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The self-described “world's toughest foot race,” the Badwater 135 Ultramarathon, begins Monday, July 11 in the Badwater Basin of California’s Death Valley. Eli Neztsosie (Navajo), 34, is the lone Native runner in the race.

The extreme heat of Badwater is what makes this race uniquely intimidating. Temperatures on race day are expected to reach 119F, while pavement temperatures are known to reach 200F. Stories circulate as to the severity of the pavement, including tales of the soles of the runner’s shoes melting. A few years ago, Death Valley recorded the hottest temperature on earth – an infernal 130F. 

“I grew up in a very old-fashioned Native American lifestyle. It’s very tough, very binary. There’s no such thing as trying. It was either you did or didn’t,” Neztsosie told Native News Online. “When you’re ranching, a lot of times you have another life in your hands. Whether it be your horse, dog, or your fellow cowboy, you give 110%. No matter what. Every single time.”

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Due to the extreme risks, the race has strict qualifying standards for entry. Runners representing 23 countries will participate in this year’s race. Runners who complete the course within the 48-hour time limit earn the coveted silver belt buckle

Badwater is one of the world’s most challenging and extreme sporting events, covering 135 miles from Death Valley to Mt. Whitney. The race begins in Death Valley, at the lowest elevation in North America, at 280 feet below sea level, and finishes at Whitney Portal at 8,300 feet above sea level and the base of Mt. Whitney, the highest peak in the lower 48 states. From point to point, runners must traverse three mountain ranges, totaling 14,600 feet of ascent and 6,100 feet of descent. Running at such increased altitudes can result in altitude sickness. Severe altitude sickness can manifest as lung and brain swelling and possible death. 

The race itself is a logistical challenge. Badwater organizers collaborate with the National Park Service, the U.S. Forest Service, the California Department of Transportation, and the California Highway Patrol.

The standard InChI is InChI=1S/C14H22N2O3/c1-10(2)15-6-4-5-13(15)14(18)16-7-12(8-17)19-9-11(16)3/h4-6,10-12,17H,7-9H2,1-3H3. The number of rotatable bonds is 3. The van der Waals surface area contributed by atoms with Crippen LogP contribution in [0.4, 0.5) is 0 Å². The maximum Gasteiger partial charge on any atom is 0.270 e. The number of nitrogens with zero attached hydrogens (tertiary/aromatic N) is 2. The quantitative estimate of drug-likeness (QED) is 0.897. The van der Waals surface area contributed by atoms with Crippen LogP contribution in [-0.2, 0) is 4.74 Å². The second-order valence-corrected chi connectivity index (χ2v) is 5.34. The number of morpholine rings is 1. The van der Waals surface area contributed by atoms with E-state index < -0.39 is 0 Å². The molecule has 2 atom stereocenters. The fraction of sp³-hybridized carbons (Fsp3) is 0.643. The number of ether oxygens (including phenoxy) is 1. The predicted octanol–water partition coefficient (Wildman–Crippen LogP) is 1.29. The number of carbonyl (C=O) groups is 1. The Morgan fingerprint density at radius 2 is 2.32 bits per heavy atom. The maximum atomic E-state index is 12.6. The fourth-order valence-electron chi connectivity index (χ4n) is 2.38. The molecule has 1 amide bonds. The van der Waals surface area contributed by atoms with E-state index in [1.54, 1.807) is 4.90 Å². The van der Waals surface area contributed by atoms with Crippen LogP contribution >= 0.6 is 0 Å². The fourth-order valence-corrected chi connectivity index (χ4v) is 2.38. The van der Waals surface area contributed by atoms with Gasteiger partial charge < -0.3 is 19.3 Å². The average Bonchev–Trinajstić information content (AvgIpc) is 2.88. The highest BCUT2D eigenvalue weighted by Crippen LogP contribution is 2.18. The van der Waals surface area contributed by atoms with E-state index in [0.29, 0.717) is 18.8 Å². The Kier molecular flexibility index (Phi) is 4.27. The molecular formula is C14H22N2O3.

Given the extreme conditions, runners face several clear dangers. Heat stroke can potentially cause brain damage, kidney failure, or death. Common symptoms include headache, nausea, or vomiting. Proper fluid and electrolyte consumption is key to surviving the daunting conditions.

Badwater runners must pay close attention to their feet. The heat of the pavement makes feet prone to blistering. Special precautions in the form of tape, burn gels, insoles, and socks are used as preventative measures.

During the run, Neztsosie plans to stick with the foods his body is accustomed to. “Ranchers don’t eat boujee food. I’m going to stick with something my body already knows, like corn or stew. I like to kind of come up with my own concoctions,” Neztsosie told Native News Online. “I raise my own beef and sheep. I like to make my own beef broth or mutton broth. There’s a lot of collagen as well. It comes from my own land. I like to really be proud of my cattle, my sheep, because it's basically organic on a whole new level.”  

He appreciates his crew, but is accustomed to being alone. “I would have loved to go to this race alone, but it’s actually mandatory to have a crew. My entire running career consisted of me solo in every single race. I’ve never had a pacer, never had a crew. Every race I have ever done in my entire running career, 100% solo. I’ve never had a training partner in my running career – besides my dog.” 

“Ranching is my form of cross-training. I’m physically active every single day.” Being so busy ranching, he gets runs in whenever he can. “Sometimes only once a week or twice a week – sometimes nothing at all for three weeks.” At the end of the day, his lifestyle has prepared him well for an event like Badwater. 

For more than 1,000 years, the Timbisha Shoshone have lived in Death Valley. Settlers seeking gold in 1849 coined the name “Death Valley.” The Timbisha Shoshone lived in brush homes, where the breeze could penetrate the walls to help cool the homes. They wove baskets intrinsically that could hold water. In addition to gold, silver and borax brought many miners to the area. 

Today, the Timbisha Shoshone works with the Death Valley National Park to preserve the land.

Land acknowledgment and land exploitation are significant issues for Neztsosie. He is running this year’s Badwater for the charity Grand Staircase Escalante Partners. They are a nonprofit that works to honor and safeguard the Grand Staircase Escalante National Monument in southern Utah. Being the lone Native runner, the land itself holds a special significance. 

The race director, Chris Kostman, delivered a message of land acknowledgment at this year’s pre-racing meeting. 

You can follow Neztsosie’s progress over the 135 miles (Bib 88) on Badwater’s webcast.

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